Mariners vs. the Migratory Bird Treaty Act

Do you know what an Accipiter gularis is? How about a Ficedula narcissina? Does Heteroscelus incanus ring a bell? They are, respectively, the Japanese Sparrowhawk, Narcissus Flycatcher and Wandering Tattler, and all are protected under the Migratory Bird Treaty Act (MBTA).

There are over 1,000 avian species protected by MBTA. So, who cares you ask? You should.

The MBTA is arguably the most potent weapon that prosecutors have at their disposal if you’re involved in a spill. It is arguably more potent than the Oil Pollution Act of 1990. MBTA has been around since 1918 and was originally intended to protect migratory birds and waterfowl from excessive hunting.

For the last two decades, however, beginning with the Exxon Valdez grounding, the MBTA has been used like a club by federal prosecutors. They love it because medium to large spills are virtually guaranteed to kill some migratory waterfowl. Prosecutors love to use the act because it is a strict-liability statute. This means they do not have to prove criminal intent, or even plain old negligence, was involved in a spill. Just the fact that a spill occurred and birds listed on the MBTA’s protected list died as a result of the spill is enough. As a result, both mariners and management may be caught up in this net. The act is a relatively low legal hurdle to clear, so it’s a virtual slam-dunk for the Justice Department when they decide to use it.

Traditionally, for an act to qualify as criminal, it had to be committed knowingly and be intentional. The alarming trend of criminalizing the actions or inactions of mariners that otherwise would be classified as some form of negligence has put a chilling effect on recruitment and retention. For this reason, along with many others, some mariners no longer recommend a maritime career.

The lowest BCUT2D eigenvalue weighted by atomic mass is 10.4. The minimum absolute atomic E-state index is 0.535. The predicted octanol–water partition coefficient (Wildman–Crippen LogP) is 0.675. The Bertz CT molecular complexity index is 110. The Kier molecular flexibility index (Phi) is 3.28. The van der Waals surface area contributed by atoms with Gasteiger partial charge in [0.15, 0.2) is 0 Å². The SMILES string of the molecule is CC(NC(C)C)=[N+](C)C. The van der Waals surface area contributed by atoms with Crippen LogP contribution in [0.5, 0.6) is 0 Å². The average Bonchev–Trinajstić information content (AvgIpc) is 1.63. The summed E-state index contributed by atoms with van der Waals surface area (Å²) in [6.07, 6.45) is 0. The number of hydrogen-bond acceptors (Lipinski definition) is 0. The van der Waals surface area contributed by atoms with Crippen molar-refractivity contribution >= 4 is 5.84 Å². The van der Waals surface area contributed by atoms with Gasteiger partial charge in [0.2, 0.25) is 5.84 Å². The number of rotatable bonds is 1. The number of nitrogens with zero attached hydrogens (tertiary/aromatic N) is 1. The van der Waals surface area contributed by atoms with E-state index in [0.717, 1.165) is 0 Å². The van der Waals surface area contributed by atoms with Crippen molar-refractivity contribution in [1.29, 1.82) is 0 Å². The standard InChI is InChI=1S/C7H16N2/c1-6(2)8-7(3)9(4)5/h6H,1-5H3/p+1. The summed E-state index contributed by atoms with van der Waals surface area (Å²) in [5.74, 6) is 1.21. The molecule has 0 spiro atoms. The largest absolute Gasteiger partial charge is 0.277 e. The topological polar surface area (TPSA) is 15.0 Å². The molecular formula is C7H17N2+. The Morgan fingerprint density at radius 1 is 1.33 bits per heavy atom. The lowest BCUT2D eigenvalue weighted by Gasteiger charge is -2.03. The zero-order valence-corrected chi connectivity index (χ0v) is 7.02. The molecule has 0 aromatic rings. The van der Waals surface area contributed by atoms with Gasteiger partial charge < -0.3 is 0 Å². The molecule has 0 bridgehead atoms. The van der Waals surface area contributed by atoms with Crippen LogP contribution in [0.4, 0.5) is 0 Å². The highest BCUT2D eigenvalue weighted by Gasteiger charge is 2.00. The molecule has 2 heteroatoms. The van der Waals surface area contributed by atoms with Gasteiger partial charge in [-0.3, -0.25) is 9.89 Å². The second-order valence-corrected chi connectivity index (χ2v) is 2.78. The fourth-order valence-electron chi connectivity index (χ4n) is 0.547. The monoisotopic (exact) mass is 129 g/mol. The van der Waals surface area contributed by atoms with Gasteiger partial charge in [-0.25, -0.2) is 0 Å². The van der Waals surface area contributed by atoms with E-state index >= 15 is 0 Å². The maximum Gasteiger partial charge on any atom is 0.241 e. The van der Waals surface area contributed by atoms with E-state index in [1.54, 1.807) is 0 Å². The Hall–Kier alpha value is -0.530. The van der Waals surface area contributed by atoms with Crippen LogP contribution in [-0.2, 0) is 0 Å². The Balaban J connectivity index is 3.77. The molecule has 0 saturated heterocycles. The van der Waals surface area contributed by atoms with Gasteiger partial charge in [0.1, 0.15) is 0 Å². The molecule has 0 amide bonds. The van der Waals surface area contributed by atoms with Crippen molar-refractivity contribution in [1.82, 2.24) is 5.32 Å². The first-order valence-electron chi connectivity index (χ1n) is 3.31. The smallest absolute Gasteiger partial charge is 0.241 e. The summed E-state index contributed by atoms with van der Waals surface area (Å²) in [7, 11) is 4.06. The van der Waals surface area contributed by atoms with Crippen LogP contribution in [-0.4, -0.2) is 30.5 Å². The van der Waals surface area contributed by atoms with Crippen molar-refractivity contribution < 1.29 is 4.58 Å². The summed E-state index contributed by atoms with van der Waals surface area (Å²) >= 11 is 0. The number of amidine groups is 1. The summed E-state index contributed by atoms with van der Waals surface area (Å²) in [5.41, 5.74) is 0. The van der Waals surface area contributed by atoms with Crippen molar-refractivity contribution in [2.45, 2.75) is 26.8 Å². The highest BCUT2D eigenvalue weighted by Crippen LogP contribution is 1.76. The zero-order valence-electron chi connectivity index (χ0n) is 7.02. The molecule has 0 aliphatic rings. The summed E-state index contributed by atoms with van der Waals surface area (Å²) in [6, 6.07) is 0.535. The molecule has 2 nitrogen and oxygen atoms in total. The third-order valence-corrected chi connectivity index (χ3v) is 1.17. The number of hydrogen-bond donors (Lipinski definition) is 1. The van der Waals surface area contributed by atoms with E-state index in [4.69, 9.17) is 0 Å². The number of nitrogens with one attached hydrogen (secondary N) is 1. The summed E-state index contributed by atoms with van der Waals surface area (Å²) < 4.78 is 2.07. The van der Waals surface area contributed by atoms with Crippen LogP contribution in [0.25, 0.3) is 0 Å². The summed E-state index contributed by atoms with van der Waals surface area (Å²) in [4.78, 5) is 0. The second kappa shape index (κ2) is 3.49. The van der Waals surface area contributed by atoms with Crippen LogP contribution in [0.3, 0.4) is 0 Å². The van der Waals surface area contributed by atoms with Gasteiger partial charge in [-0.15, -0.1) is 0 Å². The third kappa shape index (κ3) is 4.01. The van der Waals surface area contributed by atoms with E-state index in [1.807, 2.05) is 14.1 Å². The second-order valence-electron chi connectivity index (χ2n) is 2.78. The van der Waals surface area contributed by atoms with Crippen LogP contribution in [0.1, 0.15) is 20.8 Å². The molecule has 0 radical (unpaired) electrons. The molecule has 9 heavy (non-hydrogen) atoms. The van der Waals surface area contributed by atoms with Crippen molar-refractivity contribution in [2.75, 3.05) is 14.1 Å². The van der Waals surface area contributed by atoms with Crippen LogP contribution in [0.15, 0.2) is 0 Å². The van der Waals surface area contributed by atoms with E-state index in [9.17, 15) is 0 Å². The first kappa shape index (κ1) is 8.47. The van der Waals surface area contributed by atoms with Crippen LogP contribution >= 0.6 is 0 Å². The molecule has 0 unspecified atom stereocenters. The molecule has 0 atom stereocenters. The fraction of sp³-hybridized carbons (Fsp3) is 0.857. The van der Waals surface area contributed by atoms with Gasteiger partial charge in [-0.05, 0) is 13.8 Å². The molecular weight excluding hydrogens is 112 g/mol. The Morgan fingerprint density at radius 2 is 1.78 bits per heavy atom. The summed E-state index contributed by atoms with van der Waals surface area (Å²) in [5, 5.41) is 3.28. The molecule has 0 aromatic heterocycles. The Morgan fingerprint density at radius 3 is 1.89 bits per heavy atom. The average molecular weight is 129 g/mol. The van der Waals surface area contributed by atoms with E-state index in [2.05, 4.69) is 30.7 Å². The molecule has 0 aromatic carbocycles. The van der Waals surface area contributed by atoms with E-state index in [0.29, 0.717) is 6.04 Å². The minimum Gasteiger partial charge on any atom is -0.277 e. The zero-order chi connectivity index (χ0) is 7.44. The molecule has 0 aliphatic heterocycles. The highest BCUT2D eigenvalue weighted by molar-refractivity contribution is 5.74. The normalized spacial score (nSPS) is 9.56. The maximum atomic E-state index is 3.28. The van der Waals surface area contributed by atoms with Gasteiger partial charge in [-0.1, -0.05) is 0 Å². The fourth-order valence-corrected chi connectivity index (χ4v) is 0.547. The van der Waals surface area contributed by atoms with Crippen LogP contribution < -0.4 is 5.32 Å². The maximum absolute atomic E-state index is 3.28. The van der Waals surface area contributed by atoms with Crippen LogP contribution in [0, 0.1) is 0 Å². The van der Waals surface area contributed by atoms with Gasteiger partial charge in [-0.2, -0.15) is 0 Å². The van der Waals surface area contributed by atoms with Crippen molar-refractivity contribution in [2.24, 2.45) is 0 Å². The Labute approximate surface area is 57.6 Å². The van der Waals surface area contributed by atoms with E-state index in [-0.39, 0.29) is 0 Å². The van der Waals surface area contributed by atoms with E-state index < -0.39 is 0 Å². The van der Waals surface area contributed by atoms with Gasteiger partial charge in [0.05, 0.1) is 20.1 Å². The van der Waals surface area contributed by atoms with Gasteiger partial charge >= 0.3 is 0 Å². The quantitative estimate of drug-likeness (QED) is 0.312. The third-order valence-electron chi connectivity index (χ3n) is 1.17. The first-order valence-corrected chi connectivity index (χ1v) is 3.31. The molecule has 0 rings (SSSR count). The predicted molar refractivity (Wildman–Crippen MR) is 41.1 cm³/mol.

Last week, Sen. Mark Pryor of Arkansas introduced a bill (S. 1634) to amend the Migratory Bird Treaty Act to provide certain exemptions relating to the taking of migratory game birds. Perhaps the Act should be further amended to make it a less potent weapon for prosecutors in the event of an oil spill. Restoring a sane standard for what constitutes a criminal act would be a step in the right direction.

About the author

Joel Milton

Joel Milton has worked aboard fishing boats, pilot boats, Coast Guard cutters and small boats, dredge tenders, offshore crewboats and supply boats, towing vessels, a small container ship, and a wide variety of small craft including an inflatable yellow “ducky” The Piker.

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